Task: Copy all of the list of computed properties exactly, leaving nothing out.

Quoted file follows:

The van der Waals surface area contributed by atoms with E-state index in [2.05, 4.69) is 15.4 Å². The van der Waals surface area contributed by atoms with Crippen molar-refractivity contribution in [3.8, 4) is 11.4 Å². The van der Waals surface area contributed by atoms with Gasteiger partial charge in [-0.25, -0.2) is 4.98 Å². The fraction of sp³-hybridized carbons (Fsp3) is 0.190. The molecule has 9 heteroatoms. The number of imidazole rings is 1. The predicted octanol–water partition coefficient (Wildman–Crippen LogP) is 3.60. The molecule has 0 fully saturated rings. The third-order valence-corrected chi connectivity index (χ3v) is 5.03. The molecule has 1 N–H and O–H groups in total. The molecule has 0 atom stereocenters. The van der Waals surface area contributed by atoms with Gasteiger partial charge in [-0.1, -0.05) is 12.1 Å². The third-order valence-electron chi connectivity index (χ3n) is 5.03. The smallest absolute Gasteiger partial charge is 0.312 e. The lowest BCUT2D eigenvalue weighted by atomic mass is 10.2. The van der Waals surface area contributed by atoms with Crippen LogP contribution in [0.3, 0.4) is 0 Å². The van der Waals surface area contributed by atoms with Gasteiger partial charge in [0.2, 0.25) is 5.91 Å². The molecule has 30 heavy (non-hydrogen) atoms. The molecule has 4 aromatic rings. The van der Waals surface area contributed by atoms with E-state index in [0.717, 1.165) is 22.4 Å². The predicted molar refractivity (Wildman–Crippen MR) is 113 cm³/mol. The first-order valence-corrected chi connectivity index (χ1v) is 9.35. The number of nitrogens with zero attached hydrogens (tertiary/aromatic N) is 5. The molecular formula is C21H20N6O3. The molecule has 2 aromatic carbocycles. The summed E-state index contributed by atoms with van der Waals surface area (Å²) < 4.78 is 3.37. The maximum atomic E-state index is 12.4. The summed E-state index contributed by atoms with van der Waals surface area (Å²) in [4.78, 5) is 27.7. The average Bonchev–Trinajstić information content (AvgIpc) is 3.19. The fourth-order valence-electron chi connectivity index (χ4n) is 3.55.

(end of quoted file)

The van der Waals surface area contributed by atoms with E-state index in [2.05, 4.69) is 15.4 Å². The van der Waals surface area contributed by atoms with Crippen molar-refractivity contribution in [3.8, 4) is 11.4 Å². The van der Waals surface area contributed by atoms with Gasteiger partial charge in [-0.25, -0.2) is 4.98 Å². The fraction of sp³-hybridized carbons (Fsp3) is 0.190. The molecule has 9 heteroatoms. The number of imidazole rings is 1. The predicted octanol–water partition coefficient (Wildman–Crippen LogP) is 3.60. The molecule has 0 fully saturated rings. The third-order valence-corrected chi connectivity index (χ3v) is 5.03. The molecule has 1 N–H and O–H groups in total. The molecule has 0 atom stereocenters. The van der Waals surface area contributed by atoms with Gasteiger partial charge in [-0.1, -0.05) is 12.1 Å². The third-order valence-electron chi connectivity index (χ3n) is 5.03. The smallest absolute Gasteiger partial charge is 0.312 e. The lowest BCUT2D eigenvalue weighted by atomic mass is 10.2. The van der Waals surface area contributed by atoms with Crippen LogP contribution in [0.3, 0.4) is 0 Å². The van der Waals surface area contributed by atoms with Gasteiger partial charge in [0.2, 0.25) is 5.91 Å². The molecule has 30 heavy (non-hydrogen) atoms. The molecule has 4 aromatic rings. The van der Waals surface area contributed by atoms with E-state index in [0.717, 1.165) is 22.4 Å². The predicted molar refractivity (Wildman–Crippen MR) is 113 cm³/mol. The first-order valence-corrected chi connectivity index (χ1v) is 9.35. The number of nitrogens with zero attached hydrogens (tertiary/aromatic N) is 5. The molecular formula is C21H20N6O3. The molecule has 2 aromatic carbocycles. The summed E-state index contributed by atoms with van der Waals surface area (Å²) < 4.78 is 3.37. The maximum atomic E-state index is 12.4. The summed E-state index contributed by atoms with van der Waals surface area (Å²) in [4.78, 5) is 27.7. The average Bonchev–Trinajstić information content (AvgIpc) is 3.19. The fourth-order valence-electron chi connectivity index (χ4n) is 3.55.